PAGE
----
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Meet Sara Cavazza Facchini, the creative force behind Genny’s coveted collections

Genny has been around since 1962 and here, we dive deeper to understand the coveted brand...

In 2013, Sara Cavazza Facchini took over the creative helm of Genny as she took on the role as Artistic Director of the 1962-born Maison. She further elevated the brand’s legacy by skilfully blending its heritage with a sense of timeless elegance, femininity and by keeping sustainable luxury top of mind.

Here, BURO. columnist Farouk Chekoufi spoke to the designer about her path, the new collection, and more.

Do you find that the Genny woman has changed significantly since the launch of the brand in 1962?

Fashion is certainly the result of the times and historical eras in which it develops.

Genny has always been known for her elegance, embroidery, and very feminine and clean silhouettes. I think back to the suits with impeccable jackets and I often meet ladies who still have a Genny garment in the closet, after several years it is always perfect. Since I started designing for Genny I always try to bring back that concept of timeless elegance, which I feel belongs to me in order to create harmonious dresses that makes feel good.

Gianni Versace was the Creative Director at Genny in 1973. Could you please tell us more about this iconic collaboration? How did he influence the brand?

Gianni Versace created the history of the brand, creating a DNA of extreme femininity with the great quality of being timeless. Genny’s garments for Versace in fact are still hyper current, because he not only gave fashion, but sought femininity thanks to the search for a perfect fit, the choice of precious materials and jewel details, such as buttons embellished with stones.

What do you want the women who wear your designs to feel?

My woman is a woman who works, travels and is engaged in charity. Her look goes with her during the day and make her always perfect, even with jeans but better worn with a silk shirt. For me fabrics are very important. When a new fabric arrives at the company, first I try it on myself, I check if I like it and if it makes me feel good.

What made you want to become a Fashion Designer?

I grew up in a family that traded in fabrics and from a young age I accompanied my family to meet the seamstresses; I spent afternoons among sewing machines, thimbles, needles, meters and clothes that took shape. For my special occasions I became the model of the clothes that I would wear, I was fascinated by the whole process … once I grew up I decided to become the protagonist of the whole world that I have always seen, but lived with great intensity as a child.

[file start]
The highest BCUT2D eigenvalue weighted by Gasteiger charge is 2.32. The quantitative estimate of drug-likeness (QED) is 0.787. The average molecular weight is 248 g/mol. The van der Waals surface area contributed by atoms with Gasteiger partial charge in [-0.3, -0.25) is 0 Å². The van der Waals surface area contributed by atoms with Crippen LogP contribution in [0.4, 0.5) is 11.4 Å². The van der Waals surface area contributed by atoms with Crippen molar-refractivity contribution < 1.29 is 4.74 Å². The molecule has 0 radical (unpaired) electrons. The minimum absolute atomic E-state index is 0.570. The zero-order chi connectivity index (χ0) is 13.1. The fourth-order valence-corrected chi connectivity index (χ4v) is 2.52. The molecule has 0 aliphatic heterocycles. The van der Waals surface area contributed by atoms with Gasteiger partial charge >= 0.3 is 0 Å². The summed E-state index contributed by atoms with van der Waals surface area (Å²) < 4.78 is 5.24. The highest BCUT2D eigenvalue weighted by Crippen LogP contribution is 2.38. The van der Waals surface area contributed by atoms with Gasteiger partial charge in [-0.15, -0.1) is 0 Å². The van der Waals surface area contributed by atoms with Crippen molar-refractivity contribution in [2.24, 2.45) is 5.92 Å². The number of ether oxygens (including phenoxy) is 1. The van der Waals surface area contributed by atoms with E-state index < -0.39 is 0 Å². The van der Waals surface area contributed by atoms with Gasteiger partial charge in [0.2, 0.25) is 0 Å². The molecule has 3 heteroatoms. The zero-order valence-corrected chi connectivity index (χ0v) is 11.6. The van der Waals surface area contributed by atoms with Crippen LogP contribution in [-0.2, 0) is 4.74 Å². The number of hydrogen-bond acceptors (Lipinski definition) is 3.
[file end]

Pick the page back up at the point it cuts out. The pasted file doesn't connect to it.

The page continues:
You recently broadcasted your Summer ’21 collection via a digital platform. What are some other adjustments that your brand had to make to adapt to the pandemic?

The pandemic has first of all changed the way to communicate the product, hence the choice to create a digital fashion show broadcast worldwide, but also the creative content of the collection. I created a collection that was more immediate in taste, more everyday looks, with more intense touches of color. Today we do not only address the buyers, but also the final customer. I believe that the characteristics that create the immediacy of the sense of beauty of the collection are fundamental to allow the vision of the garments, the purchase online because it is in the digital world that fashion manages to survive the pandemic.

Can you tell us a little bit more about your most recent collection?

My SS21 collection is dedicated to Italy. I chose to do it outdoors in one of the most beautiful Italian parks (the Parco Giardino Sigurtà,) to convey positivity and continuity. The fabrics chosen are fresh and light, such as cotton and linen, enhanced by the refined prints inspired by the cultural pillars of the Belpaese, such as the sculptures of Canova shot in coats and dresses or prints of musical notes that recall the arias of Giuseppe Verdi. The knitwear and its particular processing live in enveloping forms for a refined sensuality.

How did you develop your design aesthetic?

I’m very curious, I read a lot and I love to travel even if lately it is more and more difficult. In the creation of my collections I let myself be inspired by a feeling, an idea, a detail. For example, for this winter’s collection I was inspired by the Orient Express. I was in an antiques boutique and saw some twenties brooches in platinum and shiny that brought me back to Poirot’s movies. I was inspired by that elegance, a woman who travels and chooses a special look for her wardrobe.

Your brand is performing very well in the Middle East. What do you think makes it so appealing to your customers, particularly the ones in this region?

I think that the origin of this affinity comes from the fact that I love femininity, and I love very much how the Middle Eastern women take care of their femininity, made of perfumes, precious fabrics, body care, hidden and revealed worlds, and harmonies in body movements. I love to create clothes with a discreet femininity, never ostentatious, thanks to fluid shapes and fabrics with refined weaves, and an eternally delicate and silky touch, where the embroideries act as jewels that tell of past ages.

Which are some of the best-selling pieces in the UAE and KSA?

Dresses for a special occasion and also ‘cocktail dresses’.

With the troubling situation at the moment, what major changes do you foresee in the years to come?

We cannot make forecasts about this, but certainly I think it is important to strengthen digital communication to ensure the flow of the market in any condition as well as to strengthen e-commerce channels.

Now, read Farouk Chekoufi’s column here.